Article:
FOR two years we have been eagerly awaiting the Government’s Brexit vision, set out at Chequers. However, it took only a week for it all to fall apart. A domestic cave-in to the Eurosceptic and continental suspicion from Michel Barnier has put May’s Chequers plan on thin ice, and, once again, left North-East business in the Brexit lurch.

You’d have to laugh, if it wasn’t for the now growing risk of no-deal, highlighted by Government’s intention to soon release no-deal preparation notes (tinned food anyone?).

The North-East is the most vulnerable region to Brexit, by the Government’s own analysis, with a predicted 16 per cent drop in GDP over the next 15 years, and has rightly been identified as an “unacceptable” Brexit outcome by Chamber members.

But no-deal is much more than an economic statistic. Without a proper agreement, all papers and licensing would become void when trading with our EU partners, meaning that trucks, boats and planes would be held up at the border and result in serious time delays, with the M20 predicted to become a new carpark for haulage lorries.

Take a Bulgarian cow, Penka, which strayed from EU-Bulgaria into non-EU-Serbia for a day, before returning. Because she didn’t “travel” with the right documents, it took three days for tests to check her health, before returning to the fields of Bulgaria. Now think that 75 per cent of British fish is exported, or that we import 51 per cent of fruit and veg and 30 per cent of chemicals. An appropriate deal would remedy this, no-deal, however, would not.

To handle new checks, The Institute for Government predicts it will take ports nine months to implement the major changes required to handle the new checks. A transition period would allow 28 months for this development and implementation of customs facilities, while no-deal would only give seven months for ports to make such radical changes to their systems and sites.

Teesport will be critical in making a success post-Brexit, but without a deal it will turn into a haulage carpark, causing cost and time delays for goods and severe disruption of supply chains. It is vital we secure a deal to ensure a timely and orderly Brexit transition.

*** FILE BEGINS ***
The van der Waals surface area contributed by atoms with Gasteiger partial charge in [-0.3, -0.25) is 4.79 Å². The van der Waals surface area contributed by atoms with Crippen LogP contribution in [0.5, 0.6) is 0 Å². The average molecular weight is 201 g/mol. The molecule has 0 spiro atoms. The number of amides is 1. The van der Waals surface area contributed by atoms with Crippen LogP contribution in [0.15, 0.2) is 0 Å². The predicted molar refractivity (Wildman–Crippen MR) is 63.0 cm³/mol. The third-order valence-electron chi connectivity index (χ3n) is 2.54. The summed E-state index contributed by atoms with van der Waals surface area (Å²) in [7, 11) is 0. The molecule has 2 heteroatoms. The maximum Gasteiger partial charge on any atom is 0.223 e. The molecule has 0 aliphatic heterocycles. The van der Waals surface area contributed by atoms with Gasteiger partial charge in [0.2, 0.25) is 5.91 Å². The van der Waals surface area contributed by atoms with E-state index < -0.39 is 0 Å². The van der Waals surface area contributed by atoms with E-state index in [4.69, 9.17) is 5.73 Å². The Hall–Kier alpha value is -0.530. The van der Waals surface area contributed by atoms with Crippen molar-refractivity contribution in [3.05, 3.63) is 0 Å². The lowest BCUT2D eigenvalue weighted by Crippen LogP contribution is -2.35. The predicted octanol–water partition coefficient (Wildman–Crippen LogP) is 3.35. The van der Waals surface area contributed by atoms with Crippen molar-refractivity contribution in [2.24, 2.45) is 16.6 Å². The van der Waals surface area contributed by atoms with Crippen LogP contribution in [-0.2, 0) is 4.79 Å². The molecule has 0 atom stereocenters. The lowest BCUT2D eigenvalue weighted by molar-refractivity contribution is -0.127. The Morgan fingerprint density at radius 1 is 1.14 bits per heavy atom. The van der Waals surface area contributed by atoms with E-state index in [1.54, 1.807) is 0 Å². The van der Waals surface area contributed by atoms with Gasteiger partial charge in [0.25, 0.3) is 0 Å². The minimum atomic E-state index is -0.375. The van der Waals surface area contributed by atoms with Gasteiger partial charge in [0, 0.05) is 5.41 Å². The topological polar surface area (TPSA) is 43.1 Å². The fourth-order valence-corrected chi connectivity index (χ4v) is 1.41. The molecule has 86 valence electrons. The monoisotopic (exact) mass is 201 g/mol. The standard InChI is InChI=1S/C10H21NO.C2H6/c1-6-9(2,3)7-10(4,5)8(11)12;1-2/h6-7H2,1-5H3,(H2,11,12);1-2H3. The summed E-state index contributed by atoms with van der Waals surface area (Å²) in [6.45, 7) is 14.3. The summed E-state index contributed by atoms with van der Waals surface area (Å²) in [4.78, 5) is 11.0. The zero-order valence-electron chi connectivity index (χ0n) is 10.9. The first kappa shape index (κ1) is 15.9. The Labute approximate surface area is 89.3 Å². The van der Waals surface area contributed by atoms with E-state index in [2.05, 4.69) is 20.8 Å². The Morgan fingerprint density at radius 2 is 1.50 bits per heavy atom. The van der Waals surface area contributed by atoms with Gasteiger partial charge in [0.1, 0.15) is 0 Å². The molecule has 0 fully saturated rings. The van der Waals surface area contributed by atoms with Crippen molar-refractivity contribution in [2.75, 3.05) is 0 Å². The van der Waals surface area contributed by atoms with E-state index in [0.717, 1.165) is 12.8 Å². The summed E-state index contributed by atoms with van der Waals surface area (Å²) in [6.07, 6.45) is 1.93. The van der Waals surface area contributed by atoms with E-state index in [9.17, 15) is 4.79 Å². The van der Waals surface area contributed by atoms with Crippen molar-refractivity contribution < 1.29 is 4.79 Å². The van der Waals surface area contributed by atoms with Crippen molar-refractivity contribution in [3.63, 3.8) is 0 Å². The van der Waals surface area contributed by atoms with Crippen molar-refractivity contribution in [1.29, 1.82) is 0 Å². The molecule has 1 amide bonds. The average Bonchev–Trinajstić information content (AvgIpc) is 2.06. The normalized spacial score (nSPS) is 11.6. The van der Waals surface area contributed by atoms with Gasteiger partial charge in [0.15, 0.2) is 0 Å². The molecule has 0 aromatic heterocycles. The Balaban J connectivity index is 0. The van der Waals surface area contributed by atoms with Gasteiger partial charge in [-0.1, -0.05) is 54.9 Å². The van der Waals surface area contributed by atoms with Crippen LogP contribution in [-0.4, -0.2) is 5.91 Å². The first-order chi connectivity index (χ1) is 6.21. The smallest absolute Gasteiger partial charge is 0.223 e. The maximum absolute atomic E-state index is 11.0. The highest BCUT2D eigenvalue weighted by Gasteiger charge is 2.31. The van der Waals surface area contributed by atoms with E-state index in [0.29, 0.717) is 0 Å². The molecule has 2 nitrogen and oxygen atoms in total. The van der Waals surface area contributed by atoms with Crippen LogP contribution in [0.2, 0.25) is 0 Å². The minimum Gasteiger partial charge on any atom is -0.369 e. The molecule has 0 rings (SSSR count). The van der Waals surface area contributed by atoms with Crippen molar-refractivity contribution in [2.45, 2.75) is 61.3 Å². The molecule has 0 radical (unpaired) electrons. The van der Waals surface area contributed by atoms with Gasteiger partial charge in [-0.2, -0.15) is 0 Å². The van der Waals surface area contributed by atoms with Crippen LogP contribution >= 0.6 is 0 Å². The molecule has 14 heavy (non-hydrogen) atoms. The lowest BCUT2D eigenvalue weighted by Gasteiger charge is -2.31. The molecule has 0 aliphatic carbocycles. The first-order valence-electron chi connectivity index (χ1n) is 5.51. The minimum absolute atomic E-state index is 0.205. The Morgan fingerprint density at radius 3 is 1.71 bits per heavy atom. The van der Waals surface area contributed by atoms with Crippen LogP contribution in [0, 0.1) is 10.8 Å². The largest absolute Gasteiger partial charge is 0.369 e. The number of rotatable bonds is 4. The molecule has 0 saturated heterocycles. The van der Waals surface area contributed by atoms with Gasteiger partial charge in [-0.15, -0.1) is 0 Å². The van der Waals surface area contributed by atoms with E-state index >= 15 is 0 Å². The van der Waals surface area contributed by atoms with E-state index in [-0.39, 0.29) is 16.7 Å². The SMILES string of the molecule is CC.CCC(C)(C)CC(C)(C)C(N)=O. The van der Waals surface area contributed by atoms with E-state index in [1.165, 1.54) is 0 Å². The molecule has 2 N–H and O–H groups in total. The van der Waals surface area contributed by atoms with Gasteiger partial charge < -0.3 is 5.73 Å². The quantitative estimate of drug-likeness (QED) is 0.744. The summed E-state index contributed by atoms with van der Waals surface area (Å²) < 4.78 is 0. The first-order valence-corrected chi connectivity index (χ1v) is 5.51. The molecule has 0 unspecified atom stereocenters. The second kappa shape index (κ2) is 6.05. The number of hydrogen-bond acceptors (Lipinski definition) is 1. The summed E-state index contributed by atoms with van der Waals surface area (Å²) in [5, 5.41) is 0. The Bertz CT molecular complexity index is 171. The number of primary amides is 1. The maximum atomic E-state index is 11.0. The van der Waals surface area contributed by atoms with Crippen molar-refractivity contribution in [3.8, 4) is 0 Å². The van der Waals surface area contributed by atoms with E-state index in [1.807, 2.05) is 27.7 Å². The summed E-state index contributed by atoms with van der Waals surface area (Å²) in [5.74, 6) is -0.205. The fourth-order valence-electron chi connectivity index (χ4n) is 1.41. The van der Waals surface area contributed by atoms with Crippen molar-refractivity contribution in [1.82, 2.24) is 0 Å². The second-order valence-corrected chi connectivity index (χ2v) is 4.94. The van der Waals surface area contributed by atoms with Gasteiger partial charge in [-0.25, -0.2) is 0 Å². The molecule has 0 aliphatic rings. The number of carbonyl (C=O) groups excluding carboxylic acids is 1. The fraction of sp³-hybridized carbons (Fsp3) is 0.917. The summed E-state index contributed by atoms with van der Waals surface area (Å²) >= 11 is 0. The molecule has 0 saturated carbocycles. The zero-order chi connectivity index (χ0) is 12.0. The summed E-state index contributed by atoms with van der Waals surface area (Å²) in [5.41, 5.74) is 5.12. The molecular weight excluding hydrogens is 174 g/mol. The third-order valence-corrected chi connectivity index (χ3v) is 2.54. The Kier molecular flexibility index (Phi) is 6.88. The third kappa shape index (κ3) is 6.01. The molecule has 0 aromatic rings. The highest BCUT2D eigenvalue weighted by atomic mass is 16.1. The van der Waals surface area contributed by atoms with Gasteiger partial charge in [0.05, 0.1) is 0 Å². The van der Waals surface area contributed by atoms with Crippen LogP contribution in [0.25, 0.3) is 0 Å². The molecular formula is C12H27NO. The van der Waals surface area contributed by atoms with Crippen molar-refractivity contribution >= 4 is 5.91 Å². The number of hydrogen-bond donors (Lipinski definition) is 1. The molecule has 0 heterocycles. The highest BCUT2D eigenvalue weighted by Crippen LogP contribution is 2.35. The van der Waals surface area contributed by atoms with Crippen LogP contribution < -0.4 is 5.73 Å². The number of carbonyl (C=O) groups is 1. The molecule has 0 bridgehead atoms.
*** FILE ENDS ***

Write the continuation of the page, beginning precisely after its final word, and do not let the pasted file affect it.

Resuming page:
The political stand-off between policy makers has only increased the burden on North-East businesses who just simply want to get on with it. Neil O’Connor of Chamber Member Fleet Recruitment, tells us about Brexit as a burden and as a distraction:

“The vehicle fleet industry, representing more than half of UK car sales, facing a double whammy, is suffering and orders are slowing month on month.

"The UK builds a large number of vehicles in the UK, but we don’t manufacture them, we assemble those vehicles and in the case of one brand, more than 70 per cent of the parts needed for assembly are imported from Europe.

"The prospect of a hard border deal is unnerving the industry with manufacturers seriously concerned about the impact of parts delays at the border, which would be a disaster, especially as those parts are currently timed to arrive just in time to ensure maximum efficiency. It’s that efficiency that is keeping car plants alive in the UK.

"There are also concerns over company car taxation. There are 2.6 million new vehicles sold every year of which 60 per cent are company cars. The tax drivers pay tax for the benefit of having a company car is already steep and has increased by 19 per cent this year to £2.48bn.

"The amount of tax a driver pays is calculated based on how much the car pollutes the environment. If you ordered a car that was environmentally friendly you paid less tax.

"However, because manufacturers have been caught using "defeat devices" that show an untrue emissions result, we now have the introduction of real world emissions testing. Expect the results to be shocking and drivers who previously thought their cars were environmentally friendly are potentially facing huge tax hikes that could kill the company car. The Government has given no clarity about what it intends to do and needs to urgently commit to reviewing the tax bandings once the full effects of real world testing is clear.”